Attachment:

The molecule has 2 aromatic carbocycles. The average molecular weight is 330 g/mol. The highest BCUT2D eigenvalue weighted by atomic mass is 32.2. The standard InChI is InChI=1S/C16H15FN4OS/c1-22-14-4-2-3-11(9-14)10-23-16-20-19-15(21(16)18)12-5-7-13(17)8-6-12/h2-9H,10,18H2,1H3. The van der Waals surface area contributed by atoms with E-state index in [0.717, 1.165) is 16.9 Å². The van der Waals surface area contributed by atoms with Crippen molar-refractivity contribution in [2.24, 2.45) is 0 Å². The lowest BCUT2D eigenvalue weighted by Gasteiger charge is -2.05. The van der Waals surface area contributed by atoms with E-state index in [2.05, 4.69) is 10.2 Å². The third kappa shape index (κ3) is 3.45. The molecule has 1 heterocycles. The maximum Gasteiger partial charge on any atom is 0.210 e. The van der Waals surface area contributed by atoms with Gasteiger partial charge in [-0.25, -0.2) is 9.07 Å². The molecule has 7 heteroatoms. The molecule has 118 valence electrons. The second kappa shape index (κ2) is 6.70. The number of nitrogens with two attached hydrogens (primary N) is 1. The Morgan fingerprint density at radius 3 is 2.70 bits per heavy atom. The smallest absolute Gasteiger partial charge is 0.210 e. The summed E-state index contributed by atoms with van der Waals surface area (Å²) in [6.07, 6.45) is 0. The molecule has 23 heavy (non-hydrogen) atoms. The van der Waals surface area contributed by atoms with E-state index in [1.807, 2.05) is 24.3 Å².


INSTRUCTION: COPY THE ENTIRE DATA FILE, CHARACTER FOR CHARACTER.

The molecule has 2 aromatic carbocycles. The average molecular weight is 330 g/mol. The highest BCUT2D eigenvalue weighted by atomic mass is 32.2. The standard InChI is InChI=1S/C16H15FN4OS/c1-22-14-4-2-3-11(9-14)10-23-16-20-19-15(21(16)18)12-5-7-13(17)8-6-12/h2-9H,10,18H2,1H3. The van der Waals surface area contributed by atoms with E-state index in [0.717, 1.165) is 16.9 Å². The van der Waals surface area contributed by atoms with Crippen molar-refractivity contribution in [2.24, 2.45) is 0 Å². The lowest BCUT2D eigenvalue weighted by Gasteiger charge is -2.05. The van der Waals surface area contributed by atoms with E-state index in [2.05, 4.69) is 10.2 Å². The third kappa shape index (κ3) is 3.45. The molecule has 1 heterocycles. The maximum Gasteiger partial charge on any atom is 0.210 e. The van der Waals surface area contributed by atoms with Gasteiger partial charge in [-0.25, -0.2) is 9.07 Å². The molecule has 7 heteroatoms. The molecule has 118 valence electrons. The second kappa shape index (κ2) is 6.70. The number of nitrogens with two attached hydrogens (primary N) is 1. The Morgan fingerprint density at radius 3 is 2.70 bits per heavy atom. The smallest absolute Gasteiger partial charge is 0.210 e. The summed E-state index contributed by atoms with van der Waals surface area (Å²) in [6.07, 6.45) is 0. The molecule has 23 heavy (non-hydrogen) atoms. The van der Waals surface area contributed by atoms with E-state index in [1.807, 2.05) is 24.3 Å².